How about starting off by telling the NAPP members a little bit about you?
I am a graphic designer from Copenhagen, Denmark. I live and work in New York where I am a Senior Designer at Wolff Olins, making cool stuff. This means making inspiring identity designs and packaging in the world of branding.
You have recently moved from Copenhagen to New York to further your design career. Have you had to make any changes in the way you work or create?
Wolff Olins is definitely a very collaborative place, both in the studio and in the world, with whomever we might see as a good partner for specific projects. This has opened up a lot of doors and is really just an inspiring way to work.
Why did you decide to focus on design? What inspires your designs? Who inspires you?
It came very naturally to me; I’ve always been inspired by everything visual, colors, letters, compositions and product design. Everything inspires me, literally. My eyes are open everywhere I go, sometimes I have to force myself not to be on the lookout for inspiration. Take some hours off. Being a designer really is a full time job/hobby.
You have a great eye for typography… what would you recommend for designers who want to become better at this?
Thanks, experience I guess – I love typography, even though I am very picky about what typefaces I use. Be aware how much power is in typefaces. A typeface can literally change the mood and meaning of the text you are setting. That’s why I don’t want the typeface to get in the way of the idea.
Papyrus or Comic Sans… which is worse? 😀
Do you do a lot of sketching and designing on paper and then bring your designs into the computer, or do you prefer to work straight into the computer? What percentage of your work is done in Photoshop?
I do a lot of sketching, I try and carry notebooks with me all the time or I doodle something on my phone if I get an idea with no paper near me. Best ideas come from something that’s easy to draw, so it’s definitely not about being super great at drawing but just getting your ideas out.
Photoshop for me is great for making your ideas understandable for a client. Most work I do starts by hand, then maybe goes into Illustrator and/or InDesign, whether it’s an identity I am working on or a packaging design. When it comes to finish in photography and presentation I move to Photoshop – the final makeover bringing the work to life.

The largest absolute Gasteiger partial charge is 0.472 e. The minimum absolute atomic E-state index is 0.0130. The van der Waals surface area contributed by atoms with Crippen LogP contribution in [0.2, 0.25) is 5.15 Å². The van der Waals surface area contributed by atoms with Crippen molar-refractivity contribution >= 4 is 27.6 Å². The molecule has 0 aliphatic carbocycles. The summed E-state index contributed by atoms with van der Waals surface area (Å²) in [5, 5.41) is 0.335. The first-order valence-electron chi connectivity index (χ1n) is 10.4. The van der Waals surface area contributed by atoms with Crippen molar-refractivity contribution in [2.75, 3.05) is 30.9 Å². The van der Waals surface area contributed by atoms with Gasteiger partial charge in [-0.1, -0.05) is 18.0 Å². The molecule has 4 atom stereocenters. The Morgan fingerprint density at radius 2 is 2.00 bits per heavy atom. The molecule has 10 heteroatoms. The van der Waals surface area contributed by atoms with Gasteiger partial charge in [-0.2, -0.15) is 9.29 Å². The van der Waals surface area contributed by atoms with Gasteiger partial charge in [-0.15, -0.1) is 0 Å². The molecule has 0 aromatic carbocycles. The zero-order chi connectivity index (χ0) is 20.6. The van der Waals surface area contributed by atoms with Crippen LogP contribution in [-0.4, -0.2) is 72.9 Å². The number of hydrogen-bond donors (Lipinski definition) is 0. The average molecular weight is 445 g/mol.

What is your favorite product that you have helped design and why? What product design do you wish you had been on the creative team that developed it? What is it about that design that captures you?
Wow, that’s a hard question, I think I am most proud of the more iconic things I have worked on, the Widex package that went viral as YouTube featured it was a fun project. And I love that 80,000+ people have watched a video with a package design for hearing aids in it. Also the Current TV identity and Copenhagen Parts, again very straightforward designs that people can (hopefully) relate to.
I definitely wouldn’t mind to have worked on the FedEx logo, a classic that still has great impact, even though the identity is just that logo used way too big (it just works!)
I love product design, I would love to be a Creative Director working with great product designers. (I currently do not design in 3D software) Out of everyday products I love my Tivoli Audio Songbook that wakes me up every morning – great minimal yet friendly design with a tactile twist – pure and fun at the same time. I also Love (capital L) all the PlusMinusZero products by Naoto Fukasawa.
What has changed in your style or technique when compared to where you were say five years ago? What has been the biggest influence in that change?
Definitely experiencing that sky is the limit moving to New York, working at Wolff Olins where colleagues as well as clients are great inspiration. It’s really motivating being surrounded by people that believe they can make a difference in the world.
You have done design work for companies like Belkin and Current TV…what new design challenges would you like to take on in the next 5 years, and why?
As I said, I do love product design, so it would be great to integrate more of this into my work. I am also doing little side projects playing with the visual language. So instead of waiting for the perfect client that fits with a visual idea I have, I just might design something instantly just to put it out there. Like I did with the conceptual identity for Anonymous. It’s almost like a visual discussion, not about right or wrong.
To find out more about Mads and to see more of his work goto www.madsjakobpoulsen.com